Most measures are adopted with supermajority support (and the parties sometimes agree to have offsetting absences so that absence don't effect which party has a majority).

Furthermore, in any group of this size, there are going to be some people who suffer a serious illness for some period of time who must unavoidably miss a significant number of votes.

Elijah Cummings, for example, who missed the most votes in the House, did so mostly because he died two and a half months before his term expired, because he was hospitalized for two months during his final term for heart surgery and recovery from it, and because he missed a few more days for knee surgery. You really can't really fault a guy for missing some votes for reasons like those.

Sometimes members are running for other offices. For example, Jared Polis, a Democrat who missed 14.5% of his House votes, was running for Governor in his home state of Colorado near the end of his term (and won).

There may be isolated individuals who are serious offenders in terms of missing votes that actually made a difference, but it isn't a huge issue based on these statistics.

Of course, the bottom line is that the only way a member of Congress can be removed is by the voters once every two years in the House and once every six years in the Senate (in a usually quite safe district where an incumbent almost automatically wins a primary election), or by a two-thirds majority of his or her own chamber (which almost never happens).

Quite a few of the members of Congress with lots of missed votes were not re-elected. Once a member announced his or her retirement, loses of primary election, or loses the general election and is a lame duck, even the voters cannot hold that individual accountable.

So, there is really no way to punish someone, if they don't stray too far from reasonable participation without a good excuse (as determined by same party colleagues) for not doing so.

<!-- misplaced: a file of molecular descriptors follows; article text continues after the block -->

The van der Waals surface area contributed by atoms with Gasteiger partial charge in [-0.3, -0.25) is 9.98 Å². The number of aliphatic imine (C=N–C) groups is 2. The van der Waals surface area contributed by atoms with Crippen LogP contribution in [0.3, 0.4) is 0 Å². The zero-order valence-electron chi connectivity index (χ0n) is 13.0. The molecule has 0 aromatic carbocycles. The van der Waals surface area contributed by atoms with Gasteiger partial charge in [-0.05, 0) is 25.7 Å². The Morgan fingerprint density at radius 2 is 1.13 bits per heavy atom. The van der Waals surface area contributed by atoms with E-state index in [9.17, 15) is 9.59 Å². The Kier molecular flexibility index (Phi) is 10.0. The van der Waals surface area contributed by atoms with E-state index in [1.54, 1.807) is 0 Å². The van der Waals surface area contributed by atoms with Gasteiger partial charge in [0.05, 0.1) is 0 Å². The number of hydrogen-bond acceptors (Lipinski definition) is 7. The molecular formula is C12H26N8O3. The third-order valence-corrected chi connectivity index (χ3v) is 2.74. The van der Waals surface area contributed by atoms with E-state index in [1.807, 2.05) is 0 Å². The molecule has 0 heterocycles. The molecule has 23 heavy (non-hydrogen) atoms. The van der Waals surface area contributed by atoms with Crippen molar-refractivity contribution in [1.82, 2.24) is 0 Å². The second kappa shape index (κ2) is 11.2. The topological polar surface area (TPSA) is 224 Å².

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    Perhaps worth adding that each party has someone keeping track of who's going to be there for which vote to make sure they don't unexpected lose a vote, especially on something important. (In parliamentary systems like Canada's, this job also includes letting party members know when they're expected to follow the party's position on a vote, vs. when they can vote freely. The position is called the party whip. At least I think tracking expected attendance would be part of the whip's job.) – Peter Cordes Oct 10 at 9:46
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Sometimes a Senator or Representative would not want their views on a topic to be a matter of record, which it would be if a vote were recorded. For example if it is a topic that could be used against them in their next re-election campaign. So they'll make sure they're not available when the vote is taken.

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When I took a tour of the German Bundestag sometime around 2007, this issue was addressed albeit in a Germany-centred manner. The tour guide (a parliament employee) stated that a lot of the times the plenum would be barely filled with MP’s conducting all sorts of business either in their offices or elsewhere in the parliament complex. Usually, when a vote on the floor is called it is clear how the members of the various parties will vote. In fact, the Bundestag rules say that if all present members of a single caucus vote the same way on an issue then the vote is recorded as if the entire caucus had voted that way. The vast majority of votes are decided along party lines in this manner. (On special occasions or contested issues, a vote by name would be called. A bell would ring all MP’s to the chamber where they would put their name card into one of three boxes for yes, no or abstention. In that case, only the votes of those who actually drop their card counts so there is a large scramble.)

The work the MP’s do during plenary week other than sitting in the plenum is arguably more important than actually sitting there, listening to speeches whose contents they already know (‘By the time a bill is voted on in the third reading, I can hold the speeches of all five parties because I know exactly what the respective members will say’ an MP once told me) and then voting in a way already expected. They spend time drafting bills, drafting questions to the government, receiving and replying to requests from their constituencies, consult with lobbyists (yes, that is not a bad thing per se), do committee work, sometimes party work, outreach, press interviews and more.

At one point the tour guide drew a comparison to the Reichstag in Nazi Germany.

At the time, the seats would usually be filled because obviously the MP’s had nothing to do.

I love the essence of that quote and I believe it’s all you need to know.

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Since we are talking about the U.S., one of the most important time-sinks seems to be missing here: Fundraising.
The amount of time that members of congress spend on the phone calling donors is mindboggling. There are plenty of resources and articles about that topic, here is just one example.